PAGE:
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By Chance

Posted by Tiffany Morey Jan 16, 2013

I figured that it was time for me to share my story about how I became an ag teacher. Anyone who knows me will tell you that I never do things the easy or the "normal" way, and my journey to becoming an ag educator was no different. The Agricultural Educator's Creed begins with the line "I am an agricultural educator by choice and not by chance." In my case, I became an agricultural educator by taking a chance that turned out to be one of the best choices I have ever made. I never planned on becoming an ag teacher and wasn't involved in ag or FFA in high school because my school didn't have an ag program. In fact, had someone not suggested that I become an ag teacher, I most likely would be involved in a different profession instead of sitting here writing this blog post.


When I started at Cook College (the ag school at Rutgers), I had every intention of pursuing a career as an equine veterinarian. I took all the right classes, got all the right grades, got a student research position in my dream equine research lab (equine exercise physiology), and became involved with the right people and organizations. It seemed as if I was on track to get into vet school, and then in the middle of my junior year I became burnt out from all the stress of my hard classes and insane schedule and began to question if becoming and equine vet was really what I wanted to do. The thought of an additional 4 years of the stress and craziness of vet school was overwhelming, and as much as I loved my research, the funding for graduate fellowships was being cut left and right, which made the possibility of getting a PhD in equine science somewhat unlikely. I mentioned my feelings of confusion about my future to a good friend, and they made a comment along the lines of "You know, you should really think about becoming an ag teacher. You might really like it." They then went on to mention that Rutgers had a brand new 5 year Masters program for ag ed and needed people to apply for it.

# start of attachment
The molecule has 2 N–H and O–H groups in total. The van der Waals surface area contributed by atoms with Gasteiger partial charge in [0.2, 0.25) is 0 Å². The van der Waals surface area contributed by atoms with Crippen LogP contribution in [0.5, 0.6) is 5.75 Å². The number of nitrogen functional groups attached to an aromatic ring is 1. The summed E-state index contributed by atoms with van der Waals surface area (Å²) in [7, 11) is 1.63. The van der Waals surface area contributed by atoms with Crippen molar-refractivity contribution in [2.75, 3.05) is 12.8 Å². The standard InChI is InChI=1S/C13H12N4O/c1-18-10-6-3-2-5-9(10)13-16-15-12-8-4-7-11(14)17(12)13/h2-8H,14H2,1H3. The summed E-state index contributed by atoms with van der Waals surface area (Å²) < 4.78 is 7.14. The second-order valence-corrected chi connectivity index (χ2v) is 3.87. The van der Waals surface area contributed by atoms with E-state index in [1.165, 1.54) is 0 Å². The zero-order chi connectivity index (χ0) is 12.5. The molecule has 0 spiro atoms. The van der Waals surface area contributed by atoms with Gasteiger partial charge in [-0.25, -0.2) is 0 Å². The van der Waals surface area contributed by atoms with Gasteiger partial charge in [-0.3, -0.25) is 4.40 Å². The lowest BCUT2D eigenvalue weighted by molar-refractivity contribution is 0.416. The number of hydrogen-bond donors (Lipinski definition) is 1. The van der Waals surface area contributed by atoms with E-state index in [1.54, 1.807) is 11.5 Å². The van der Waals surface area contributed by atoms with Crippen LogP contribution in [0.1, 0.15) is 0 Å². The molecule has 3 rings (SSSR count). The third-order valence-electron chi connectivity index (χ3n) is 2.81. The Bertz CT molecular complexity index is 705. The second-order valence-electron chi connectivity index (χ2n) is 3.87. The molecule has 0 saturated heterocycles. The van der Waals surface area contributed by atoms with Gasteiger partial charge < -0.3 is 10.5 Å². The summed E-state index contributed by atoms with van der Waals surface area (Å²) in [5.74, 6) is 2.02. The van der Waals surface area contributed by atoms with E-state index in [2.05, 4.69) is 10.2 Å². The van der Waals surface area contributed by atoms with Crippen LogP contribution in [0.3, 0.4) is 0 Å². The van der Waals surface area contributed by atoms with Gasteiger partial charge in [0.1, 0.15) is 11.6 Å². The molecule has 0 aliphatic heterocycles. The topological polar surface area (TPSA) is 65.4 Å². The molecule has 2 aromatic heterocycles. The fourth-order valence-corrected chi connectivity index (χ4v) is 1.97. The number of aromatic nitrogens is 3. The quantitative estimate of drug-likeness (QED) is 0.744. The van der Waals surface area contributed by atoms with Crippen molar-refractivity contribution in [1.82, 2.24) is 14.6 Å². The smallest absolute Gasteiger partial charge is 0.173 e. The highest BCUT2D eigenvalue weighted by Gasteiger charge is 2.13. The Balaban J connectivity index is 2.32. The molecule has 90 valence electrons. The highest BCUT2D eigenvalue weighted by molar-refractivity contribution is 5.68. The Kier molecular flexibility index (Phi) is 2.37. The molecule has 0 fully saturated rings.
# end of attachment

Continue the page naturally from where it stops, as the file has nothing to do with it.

I gave my friend's words some thought, and then went home and looked up the Ag Ed Masters Program. It seemed like a possibility and would allow me to use my Animal Science degree for something useful, so I decided to apply. My rationale was this: if I get in, this is what I was meant to do and I am going to do it and if I don't, I'll figure out something else I can do with my degree. The admission deadline for applications had passed, but since they needed people in the program, the dean made a special exception and said that if I could get my application in within 2 weeks, they would consider it. Those 2 weeks were crazy as I scrambled to complete my application, get my professors to write my letters of recommendation, and to take the GREs (which I had no time to prepare for). In the end, my efforts paid off and I was accepted into the Science Education Graduate Program at the Rutgers University Graduate School of Education.


My senior year was a crazy blur of 21 credit semesters as I finished up my Animal Science degree and began my coursework for my Masters. I managed to graduate with honors, and the following summer was filled with graduate coursework. That fall I began my student teaching practicum, and after a disastrous first student teaching placement (which I was removed from), I was seriously questioning if I had made the wrong decision by deciding to become an ag teacher.